A mile away, "Metro" reporter Perry Winkle quickly moved towards the Capitol Hill rowhouse where Ann Bishis was waiting for him.  It had not taken him much time with the Washington Post records and photo archives to verify that the people he had seen at the crime scene were Congressman Herrmark's staffers, and he was amazed she had agreed to an interview.  He rang the doorbell, and the canned sound of a barking Doberman pinscher recording cued up.  He heard a slight movement, waited for the peephole peek and door opening, then entered the basement apartment.  The smell of mint and parsley greeted him as she ushered him to the living room, where her twin cousins were seated on a couch.  "This is Costas and Nick," she said unemotionally, "Congressman Herrmark's bodyguards."  The three men nodded with no comment or handshake.

"You know why I'm here," said Winkle.  "I saw you on the Potomac a few weeks ago when I was following a...lead."  He hesitated.  "Then I saw a man decapitate somebody on your boat."  (Bishis flinched at the word "decapitate".)  "Then the corpse...I mean, the torso...well, I was not able to take a photo before our boats parted company.  It looked very strange.  Can you tell me what happened that day?"

"That was a our chief of staff," said Bishis.

"I know," said Winkle.  "I was following her that day--I had heard rumors about her on Capitol Hill."

"She was a zombie," continued Bishis, who had decided after an internet consultation with the Oracle at Delphi that the Post reporter would never try to publish this story.  "I mean, we didn't know for sure, but we suspected it.  We don't know who that guy was that came and killed her--it.  I honestly have no idea who that guy is."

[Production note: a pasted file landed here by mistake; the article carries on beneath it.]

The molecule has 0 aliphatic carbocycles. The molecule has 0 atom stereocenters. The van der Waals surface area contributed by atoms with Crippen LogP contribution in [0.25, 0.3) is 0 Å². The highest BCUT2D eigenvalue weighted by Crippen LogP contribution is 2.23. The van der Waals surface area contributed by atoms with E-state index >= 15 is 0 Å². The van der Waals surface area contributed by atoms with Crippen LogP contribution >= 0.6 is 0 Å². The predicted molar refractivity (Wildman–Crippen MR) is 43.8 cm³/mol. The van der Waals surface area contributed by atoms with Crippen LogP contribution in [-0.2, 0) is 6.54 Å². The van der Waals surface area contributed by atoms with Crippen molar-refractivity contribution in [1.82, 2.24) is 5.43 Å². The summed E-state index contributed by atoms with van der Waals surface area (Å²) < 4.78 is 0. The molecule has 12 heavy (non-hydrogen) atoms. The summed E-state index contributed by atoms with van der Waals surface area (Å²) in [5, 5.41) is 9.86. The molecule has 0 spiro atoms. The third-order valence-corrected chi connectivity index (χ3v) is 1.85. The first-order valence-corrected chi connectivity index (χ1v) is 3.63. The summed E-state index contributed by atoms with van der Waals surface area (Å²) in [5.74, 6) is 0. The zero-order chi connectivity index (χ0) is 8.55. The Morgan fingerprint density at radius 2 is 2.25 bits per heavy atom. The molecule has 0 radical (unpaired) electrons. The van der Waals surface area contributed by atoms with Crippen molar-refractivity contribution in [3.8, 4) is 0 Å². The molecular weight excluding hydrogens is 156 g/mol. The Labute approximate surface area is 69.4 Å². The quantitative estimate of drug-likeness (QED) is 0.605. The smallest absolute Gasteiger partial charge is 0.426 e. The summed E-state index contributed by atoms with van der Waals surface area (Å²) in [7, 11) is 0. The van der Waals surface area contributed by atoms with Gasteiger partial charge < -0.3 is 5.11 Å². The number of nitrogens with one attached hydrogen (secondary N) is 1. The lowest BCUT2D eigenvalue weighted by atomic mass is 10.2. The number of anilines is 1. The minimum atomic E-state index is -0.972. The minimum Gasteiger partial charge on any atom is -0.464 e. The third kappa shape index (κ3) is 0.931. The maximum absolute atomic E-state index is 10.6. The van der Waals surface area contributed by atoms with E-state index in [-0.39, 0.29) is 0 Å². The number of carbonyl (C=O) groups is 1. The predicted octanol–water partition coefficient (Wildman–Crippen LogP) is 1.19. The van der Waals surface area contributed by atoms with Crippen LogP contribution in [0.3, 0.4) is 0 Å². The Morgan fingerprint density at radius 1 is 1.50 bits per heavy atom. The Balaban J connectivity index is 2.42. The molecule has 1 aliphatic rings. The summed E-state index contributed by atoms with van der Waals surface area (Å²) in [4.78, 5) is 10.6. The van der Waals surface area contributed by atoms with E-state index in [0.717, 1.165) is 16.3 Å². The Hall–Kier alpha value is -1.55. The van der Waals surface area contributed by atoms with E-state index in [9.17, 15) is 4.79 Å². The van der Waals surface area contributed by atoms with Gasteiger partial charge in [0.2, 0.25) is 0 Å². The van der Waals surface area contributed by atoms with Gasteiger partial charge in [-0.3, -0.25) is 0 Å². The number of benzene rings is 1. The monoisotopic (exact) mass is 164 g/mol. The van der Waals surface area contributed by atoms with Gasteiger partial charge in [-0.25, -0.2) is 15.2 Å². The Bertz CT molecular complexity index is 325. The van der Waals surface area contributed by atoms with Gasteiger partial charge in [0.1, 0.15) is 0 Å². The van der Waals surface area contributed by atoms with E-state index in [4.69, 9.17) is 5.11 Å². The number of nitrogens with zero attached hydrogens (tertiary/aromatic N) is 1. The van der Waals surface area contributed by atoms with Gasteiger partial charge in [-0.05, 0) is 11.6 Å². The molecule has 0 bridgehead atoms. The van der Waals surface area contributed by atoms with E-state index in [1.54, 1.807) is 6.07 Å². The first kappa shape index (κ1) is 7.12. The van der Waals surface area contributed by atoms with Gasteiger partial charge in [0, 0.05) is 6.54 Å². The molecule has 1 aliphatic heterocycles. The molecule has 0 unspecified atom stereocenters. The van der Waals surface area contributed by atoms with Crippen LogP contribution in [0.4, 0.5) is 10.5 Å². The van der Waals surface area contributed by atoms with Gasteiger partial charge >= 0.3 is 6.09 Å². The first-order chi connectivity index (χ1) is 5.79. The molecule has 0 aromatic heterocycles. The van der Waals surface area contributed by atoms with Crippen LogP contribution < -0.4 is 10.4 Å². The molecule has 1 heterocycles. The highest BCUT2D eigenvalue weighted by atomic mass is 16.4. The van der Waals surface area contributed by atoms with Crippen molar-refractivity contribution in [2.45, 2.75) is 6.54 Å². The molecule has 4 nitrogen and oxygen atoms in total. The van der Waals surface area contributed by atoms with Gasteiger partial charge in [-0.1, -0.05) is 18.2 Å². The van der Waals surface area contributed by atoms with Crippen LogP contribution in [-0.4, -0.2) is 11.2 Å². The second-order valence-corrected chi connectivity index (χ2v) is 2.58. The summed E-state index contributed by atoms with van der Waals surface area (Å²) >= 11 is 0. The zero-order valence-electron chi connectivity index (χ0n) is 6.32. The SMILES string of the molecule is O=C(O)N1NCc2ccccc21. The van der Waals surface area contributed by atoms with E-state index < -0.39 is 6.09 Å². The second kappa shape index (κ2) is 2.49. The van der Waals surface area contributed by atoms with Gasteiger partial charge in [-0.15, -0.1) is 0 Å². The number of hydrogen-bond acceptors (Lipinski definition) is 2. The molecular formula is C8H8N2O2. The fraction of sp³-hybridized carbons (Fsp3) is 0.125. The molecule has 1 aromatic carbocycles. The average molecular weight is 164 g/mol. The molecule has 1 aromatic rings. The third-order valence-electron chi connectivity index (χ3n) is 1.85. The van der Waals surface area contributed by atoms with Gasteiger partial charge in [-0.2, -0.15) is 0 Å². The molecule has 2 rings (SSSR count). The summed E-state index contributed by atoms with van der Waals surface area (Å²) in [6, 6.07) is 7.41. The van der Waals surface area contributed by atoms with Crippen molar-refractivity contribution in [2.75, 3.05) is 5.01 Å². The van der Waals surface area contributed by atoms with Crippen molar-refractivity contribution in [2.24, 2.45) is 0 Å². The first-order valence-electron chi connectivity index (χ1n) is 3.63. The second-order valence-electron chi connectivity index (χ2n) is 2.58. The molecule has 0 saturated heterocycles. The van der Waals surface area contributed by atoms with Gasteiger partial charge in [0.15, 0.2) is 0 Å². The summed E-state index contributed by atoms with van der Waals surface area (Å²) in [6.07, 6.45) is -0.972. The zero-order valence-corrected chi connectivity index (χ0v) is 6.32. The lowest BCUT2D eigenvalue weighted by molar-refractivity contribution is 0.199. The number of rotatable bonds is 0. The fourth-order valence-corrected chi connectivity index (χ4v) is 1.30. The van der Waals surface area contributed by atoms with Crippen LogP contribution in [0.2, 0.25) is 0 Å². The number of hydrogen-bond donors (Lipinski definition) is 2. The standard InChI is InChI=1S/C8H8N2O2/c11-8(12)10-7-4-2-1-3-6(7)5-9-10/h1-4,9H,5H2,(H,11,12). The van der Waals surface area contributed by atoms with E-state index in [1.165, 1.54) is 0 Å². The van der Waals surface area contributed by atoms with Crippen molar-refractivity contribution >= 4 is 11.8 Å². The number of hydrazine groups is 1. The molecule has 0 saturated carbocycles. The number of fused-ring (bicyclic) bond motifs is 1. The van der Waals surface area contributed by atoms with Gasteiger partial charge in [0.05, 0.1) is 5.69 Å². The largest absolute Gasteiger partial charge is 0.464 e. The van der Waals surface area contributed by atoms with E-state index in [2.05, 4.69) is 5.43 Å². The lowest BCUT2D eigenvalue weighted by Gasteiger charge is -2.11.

Winkle looked at the burly Greek god-like twins and saw them both shaking their heads about the mysterious executioner.

"Why did you think she was a zombie?" asked Winkle.

"Oh, the usual," said Bishis, as if this sort of scenario happened in real life just as often as on television.  "Heavy perfume that seemed to be masking a peculiar body odor, too many layers of clothing, general creepiness."

"Ann is very attuned to admiralties," said Costas.

"You mean abnormalities," said Nick.

"Yes," said Costas.  "She's very spiritual."

Winkle strove to mask his skepticism on that count.  "You said these men are Herrmark's bodyguards.  Was he afraid she was a zombie?"

"Oh, no!" said Nick.

"He had no idea," said Costas.

"He has other enemies," said Nick.

"Who are his enemies?" asked Winkle.

"That's not what we agreed to talk about," said Bishis.

"But couldn't one of Herrmark's enemies have targeted his chief of staff?" asked Winkle.

All three just shook their heads, and Winkle let it drop. "O.K.  So let's get back to the day on the boat," said Winkle.

"We wanted to get her out in the sun and wind, to knock some layers of clothing off," said Bishis in a deceptively calm voice.  "To see her arms and legs exposed.  Her face was heavily made up, but we thought we could tell if we saw her arms or legs."

"And did you?"

"No, not before that guy came with the axe," said Bishis.  She looked as if she were going to say more, but then stopped.

"After the decapitation, what did you do with the body?" asked Winkle, still irked that his rented boat's captain had sped quickly away from the crime scene.

"The guys tossed it overboard," said Bishis coolly.  "Maggots were coming out of the neck.  It was utterly revolting.  There was nothing else to do."

"Did you call the police?" asked Winkle. (The twins burst out laughing.) 

"No," said Bishis, mirthlessly.  "Are you kidding?  We would have been arrested for murder, and it wasn't even human."

"But the police would have seen the state of the corpse," said Winkle.

"Are you kidding?" repeated Bishis.

A few minutes later, Winkle was back outside in the bright sunshine, feeling as if he didn't know any more than he had known going in--except that all three witnesses had seen exactly what he had seen.  However, they hadn't said anything about Ardua of the Potomac, there were no photos to back up the story, and it was all too surreal to try to get published. 

Sebastian L'Arche walked past Winkle with half a dozen dogs in tow, eager to be out of the mid-day heat that was pricking his skin today in a very unnatural way.  The dogs were unduly quiet, all sensing something in the air that wasn't supposed to be there.